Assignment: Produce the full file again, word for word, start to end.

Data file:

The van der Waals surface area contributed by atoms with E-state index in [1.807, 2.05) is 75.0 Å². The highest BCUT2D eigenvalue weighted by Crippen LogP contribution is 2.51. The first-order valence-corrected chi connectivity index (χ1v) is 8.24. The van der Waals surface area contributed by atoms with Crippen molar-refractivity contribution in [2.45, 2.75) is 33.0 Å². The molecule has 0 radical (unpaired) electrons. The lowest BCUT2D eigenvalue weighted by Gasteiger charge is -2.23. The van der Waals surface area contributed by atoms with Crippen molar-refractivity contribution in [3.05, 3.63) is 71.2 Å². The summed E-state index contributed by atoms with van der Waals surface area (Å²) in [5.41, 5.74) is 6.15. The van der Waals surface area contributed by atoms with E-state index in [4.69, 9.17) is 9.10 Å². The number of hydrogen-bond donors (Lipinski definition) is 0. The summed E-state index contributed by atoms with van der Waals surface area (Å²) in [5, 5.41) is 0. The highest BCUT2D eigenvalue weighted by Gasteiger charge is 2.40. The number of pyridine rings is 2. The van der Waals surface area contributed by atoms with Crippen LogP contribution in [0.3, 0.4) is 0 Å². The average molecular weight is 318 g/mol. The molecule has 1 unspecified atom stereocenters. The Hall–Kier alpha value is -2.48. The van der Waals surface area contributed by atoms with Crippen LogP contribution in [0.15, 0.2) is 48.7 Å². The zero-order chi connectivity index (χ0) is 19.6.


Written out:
The van der Waals surface area contributed by atoms with E-state index in [1.807, 2.05) is 75.0 Å². The highest BCUT2D eigenvalue weighted by Crippen LogP contribution is 2.51. The first-order valence-corrected chi connectivity index (χ1v) is 8.24. The van der Waals surface area contributed by atoms with Crippen molar-refractivity contribution in [2.45, 2.75) is 33.0 Å². The molecule has 0 radical (unpaired) electrons. The lowest BCUT2D eigenvalue weighted by Gasteiger charge is -2.23. The van der Waals surface area contributed by atoms with Crippen molar-refractivity contribution in [3.05, 3.63) is 71.2 Å². The summed E-state index contributed by atoms with van der Waals surface area (Å²) in [5.41, 5.74) is 6.15. The van der Waals surface area contributed by atoms with E-state index in [4.69, 9.17) is 9.10 Å². The number of hydrogen-bond donors (Lipinski definition) is 0. The summed E-state index contributed by atoms with van der Waals surface area (Å²) in [5, 5.41) is 0. The highest BCUT2D eigenvalue weighted by Gasteiger charge is 2.40. The number of pyridine rings is 2. The van der Waals surface area contributed by atoms with Crippen LogP contribution in [0.3, 0.4) is 0 Å². The average molecular weight is 318 g/mol. The molecule has 1 unspecified atom stereocenters. The Hall–Kier alpha value is -2.48. The van der Waals surface area contributed by atoms with Crippen LogP contribution in [0.15, 0.2) is 48.7 Å². The zero-order chi connectivity index (χ0) is 19.6.